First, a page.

Guy Combes can teach you how to paint grass, foliage, fur, and patterns on wild animals. “I had complete immersion in African wildlife from a very young age,” he says. His dad was both a wildlife artist and a game warden in Kenya. Combes’s family raised orphaned wild animals and released them back into the wild.
At the SKB workshop in Dubois, he’ll be teaching indoors the entire time, from reference photos. But there will still be danger–a real risk that we’ll soon be taking a trip. Combes assures us that after watching his films of Africa and hearing some stories about the land and animals there, we will be on fire to go there.
Combes didn’t realize just how special his upbringing was until he went to school in England, and spent some time in the United States. “As a kid I was fascinated by animals, as any kid is, but I took for granted what I was exposed to,” says the artist. “I was always very aware of my dad’s relationship with animals. He was steeped in conservation, and had military training. My dad always hunted as a kid, and that is what gave him his knowledge of animals. He used spears and arrows–no guns–and it was for the pot. When you go out tracking an animal, that is when you learn the most about it. My dad was someone I really looked up to.”
“I grew up with a good knowledge of animals and how they behave,” says Combes. “People have misconceptions about how animals behave and how people treat them and regard them. That is one of the big reasons behind why I am so involved in conservation.”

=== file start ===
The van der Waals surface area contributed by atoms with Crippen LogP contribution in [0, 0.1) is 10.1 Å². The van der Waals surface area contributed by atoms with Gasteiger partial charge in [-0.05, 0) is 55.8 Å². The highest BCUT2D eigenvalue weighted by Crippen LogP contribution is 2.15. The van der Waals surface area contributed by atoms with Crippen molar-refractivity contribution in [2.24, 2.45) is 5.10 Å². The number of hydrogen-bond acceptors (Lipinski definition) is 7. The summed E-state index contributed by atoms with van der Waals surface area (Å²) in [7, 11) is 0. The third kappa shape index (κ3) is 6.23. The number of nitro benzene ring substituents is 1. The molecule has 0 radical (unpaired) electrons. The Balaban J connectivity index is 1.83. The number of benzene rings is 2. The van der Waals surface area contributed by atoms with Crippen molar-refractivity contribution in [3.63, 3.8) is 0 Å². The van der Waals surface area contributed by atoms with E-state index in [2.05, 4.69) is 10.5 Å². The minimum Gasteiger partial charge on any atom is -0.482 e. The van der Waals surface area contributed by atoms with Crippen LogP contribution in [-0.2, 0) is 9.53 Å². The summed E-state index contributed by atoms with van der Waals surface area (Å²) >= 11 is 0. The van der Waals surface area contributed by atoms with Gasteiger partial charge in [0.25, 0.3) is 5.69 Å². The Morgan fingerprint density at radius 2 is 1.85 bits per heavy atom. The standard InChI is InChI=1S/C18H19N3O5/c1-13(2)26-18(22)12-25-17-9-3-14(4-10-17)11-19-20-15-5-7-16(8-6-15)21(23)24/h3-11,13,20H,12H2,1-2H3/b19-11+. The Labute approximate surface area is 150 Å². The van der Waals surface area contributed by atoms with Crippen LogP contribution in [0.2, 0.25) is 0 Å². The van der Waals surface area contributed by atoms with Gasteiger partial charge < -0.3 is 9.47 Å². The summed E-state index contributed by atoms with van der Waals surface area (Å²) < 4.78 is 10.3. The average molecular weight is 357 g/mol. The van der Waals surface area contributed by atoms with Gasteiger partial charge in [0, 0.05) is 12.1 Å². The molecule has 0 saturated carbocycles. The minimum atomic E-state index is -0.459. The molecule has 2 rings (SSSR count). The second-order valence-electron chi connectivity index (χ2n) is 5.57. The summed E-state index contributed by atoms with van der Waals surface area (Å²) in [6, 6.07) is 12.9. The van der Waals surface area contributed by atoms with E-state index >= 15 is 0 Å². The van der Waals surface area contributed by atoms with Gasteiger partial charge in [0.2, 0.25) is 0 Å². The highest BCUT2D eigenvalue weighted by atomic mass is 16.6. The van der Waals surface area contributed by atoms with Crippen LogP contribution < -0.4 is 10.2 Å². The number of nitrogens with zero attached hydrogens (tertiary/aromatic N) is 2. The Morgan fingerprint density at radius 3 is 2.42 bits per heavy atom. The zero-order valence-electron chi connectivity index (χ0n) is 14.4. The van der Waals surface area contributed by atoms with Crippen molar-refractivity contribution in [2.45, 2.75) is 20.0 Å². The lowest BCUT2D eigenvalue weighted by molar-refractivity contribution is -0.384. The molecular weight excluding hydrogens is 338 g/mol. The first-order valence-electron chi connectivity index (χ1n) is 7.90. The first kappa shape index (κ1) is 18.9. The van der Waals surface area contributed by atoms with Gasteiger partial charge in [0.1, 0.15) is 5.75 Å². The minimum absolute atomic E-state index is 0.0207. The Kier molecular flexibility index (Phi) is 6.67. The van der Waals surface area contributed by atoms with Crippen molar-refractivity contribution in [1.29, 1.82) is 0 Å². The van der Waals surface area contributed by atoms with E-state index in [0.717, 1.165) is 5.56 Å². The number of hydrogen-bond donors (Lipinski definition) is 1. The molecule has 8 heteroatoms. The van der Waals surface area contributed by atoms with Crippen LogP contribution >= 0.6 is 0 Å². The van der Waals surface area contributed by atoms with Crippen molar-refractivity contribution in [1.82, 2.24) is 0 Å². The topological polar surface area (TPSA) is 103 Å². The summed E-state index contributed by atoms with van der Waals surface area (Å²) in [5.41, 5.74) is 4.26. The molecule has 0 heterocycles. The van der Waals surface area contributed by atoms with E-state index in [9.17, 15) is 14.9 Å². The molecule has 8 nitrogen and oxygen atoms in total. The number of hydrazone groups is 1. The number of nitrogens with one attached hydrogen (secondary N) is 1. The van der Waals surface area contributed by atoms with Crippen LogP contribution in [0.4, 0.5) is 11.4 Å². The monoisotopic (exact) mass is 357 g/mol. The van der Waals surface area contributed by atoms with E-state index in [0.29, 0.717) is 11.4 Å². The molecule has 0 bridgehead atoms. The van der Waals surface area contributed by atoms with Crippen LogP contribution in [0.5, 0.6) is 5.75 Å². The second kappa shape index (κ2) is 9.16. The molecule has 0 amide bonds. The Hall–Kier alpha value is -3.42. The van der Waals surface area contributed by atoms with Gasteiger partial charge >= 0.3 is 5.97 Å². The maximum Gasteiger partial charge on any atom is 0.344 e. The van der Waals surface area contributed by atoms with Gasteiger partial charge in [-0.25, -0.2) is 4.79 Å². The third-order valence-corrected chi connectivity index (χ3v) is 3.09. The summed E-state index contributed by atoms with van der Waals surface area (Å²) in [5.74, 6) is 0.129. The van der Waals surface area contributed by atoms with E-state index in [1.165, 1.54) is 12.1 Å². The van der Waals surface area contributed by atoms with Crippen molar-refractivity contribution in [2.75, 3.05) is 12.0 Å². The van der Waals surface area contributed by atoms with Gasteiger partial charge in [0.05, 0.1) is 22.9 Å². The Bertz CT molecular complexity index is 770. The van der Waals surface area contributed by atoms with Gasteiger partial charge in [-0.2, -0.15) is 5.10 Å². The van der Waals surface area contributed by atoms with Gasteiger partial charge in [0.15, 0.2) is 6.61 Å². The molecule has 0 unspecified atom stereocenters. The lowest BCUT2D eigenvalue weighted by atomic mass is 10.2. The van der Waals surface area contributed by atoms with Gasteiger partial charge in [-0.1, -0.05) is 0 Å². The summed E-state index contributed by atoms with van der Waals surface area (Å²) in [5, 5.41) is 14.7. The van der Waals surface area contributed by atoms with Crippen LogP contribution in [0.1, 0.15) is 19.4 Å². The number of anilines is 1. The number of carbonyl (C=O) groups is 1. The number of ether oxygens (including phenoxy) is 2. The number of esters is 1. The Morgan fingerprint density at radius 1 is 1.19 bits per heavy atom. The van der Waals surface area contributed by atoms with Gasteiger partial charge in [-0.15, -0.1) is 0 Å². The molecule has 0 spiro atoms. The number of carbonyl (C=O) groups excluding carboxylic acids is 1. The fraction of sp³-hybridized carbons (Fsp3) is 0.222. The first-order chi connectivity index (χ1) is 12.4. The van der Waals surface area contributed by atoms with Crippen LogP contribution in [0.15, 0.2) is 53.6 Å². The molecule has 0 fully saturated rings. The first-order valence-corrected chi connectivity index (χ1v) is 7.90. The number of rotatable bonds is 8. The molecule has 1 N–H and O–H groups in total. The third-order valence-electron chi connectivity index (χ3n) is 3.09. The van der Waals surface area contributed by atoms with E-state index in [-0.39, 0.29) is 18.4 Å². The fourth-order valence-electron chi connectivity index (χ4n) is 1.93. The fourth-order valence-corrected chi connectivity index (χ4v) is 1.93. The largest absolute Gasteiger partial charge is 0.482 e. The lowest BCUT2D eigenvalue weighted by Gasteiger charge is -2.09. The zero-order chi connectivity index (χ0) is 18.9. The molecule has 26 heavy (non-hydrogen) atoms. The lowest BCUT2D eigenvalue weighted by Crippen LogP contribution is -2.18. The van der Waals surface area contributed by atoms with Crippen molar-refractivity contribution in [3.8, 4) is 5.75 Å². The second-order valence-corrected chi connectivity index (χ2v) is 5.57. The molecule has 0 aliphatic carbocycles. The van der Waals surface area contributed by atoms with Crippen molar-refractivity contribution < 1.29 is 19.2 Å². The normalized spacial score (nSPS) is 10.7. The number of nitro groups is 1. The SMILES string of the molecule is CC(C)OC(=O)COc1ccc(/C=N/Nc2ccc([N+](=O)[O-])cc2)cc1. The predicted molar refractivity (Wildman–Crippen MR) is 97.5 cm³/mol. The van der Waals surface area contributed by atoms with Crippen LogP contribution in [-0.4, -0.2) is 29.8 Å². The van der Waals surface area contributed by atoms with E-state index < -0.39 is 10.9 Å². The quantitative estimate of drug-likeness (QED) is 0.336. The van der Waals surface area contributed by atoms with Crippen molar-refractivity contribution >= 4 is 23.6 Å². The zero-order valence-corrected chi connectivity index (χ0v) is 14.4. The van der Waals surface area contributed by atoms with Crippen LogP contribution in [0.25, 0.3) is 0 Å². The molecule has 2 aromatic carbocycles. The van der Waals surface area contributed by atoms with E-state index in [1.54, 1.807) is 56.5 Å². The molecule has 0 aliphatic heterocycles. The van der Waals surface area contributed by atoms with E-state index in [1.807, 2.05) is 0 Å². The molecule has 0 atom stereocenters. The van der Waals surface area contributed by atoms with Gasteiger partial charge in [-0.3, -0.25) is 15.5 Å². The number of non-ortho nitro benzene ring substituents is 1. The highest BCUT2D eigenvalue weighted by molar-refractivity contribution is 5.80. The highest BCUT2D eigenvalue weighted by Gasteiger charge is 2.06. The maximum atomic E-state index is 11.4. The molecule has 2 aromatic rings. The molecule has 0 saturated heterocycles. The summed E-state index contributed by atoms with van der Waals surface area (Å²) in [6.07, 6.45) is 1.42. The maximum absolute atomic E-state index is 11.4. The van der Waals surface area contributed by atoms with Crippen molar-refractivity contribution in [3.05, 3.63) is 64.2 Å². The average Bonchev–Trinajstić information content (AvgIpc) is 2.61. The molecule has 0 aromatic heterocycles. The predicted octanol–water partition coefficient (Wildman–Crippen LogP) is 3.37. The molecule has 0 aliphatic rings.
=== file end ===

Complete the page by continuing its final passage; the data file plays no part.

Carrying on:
Combes is fiercely protective of the magnificent wild animals he paints, but this does not mean he is opposed to hunting. The artist acknowledges that hunting organizations have funded conservation efforts more than any other group. One of his closest friends was once a professional hunter, and Combes calls him before painting some pictures to get insight into the featured animal’s behavior. Combes doesn’t hunt, but he wouldn’t refuse to join a hunting party and take reference photos for his paintings. He says his dad acted as a guide on occasion, but he wasn’t interested in trophy hunting. He once killed an elephant and “decided it wasn’t the thing for him,” according to Combes. Likewise, the artist appreciates how close a hunter gets to some elusive creatures.
The painter also embraces the use of game ranches and animal sanctuaries, pointing out that they are sometimes the best way to get close to big cats. The important thing is to shoot one’s own reference photos. To do so, you must be in the presence of these imposing animals. “Using my own reference carries me throughout the whole painting process,” says Combes. “It’s important that I feel that I’m fully charged up by an experience that only I have had. That is what I communicate in the painting. What I’m trying to do is to put forward my experience of the animal so that it stirs people emotionally on the same level that I’m stirred emotionally when I have encounters in the field. And some of my paintings definitely have a narrative in them; they tell the story of the relationship of the animal with the environment, something the viewer won’t expect–the unusual things that people don’t expect to see. It’s definitely a balance to put out an image that people relate to but are educated by, and are stirred emotionally by. It’s a whole package.”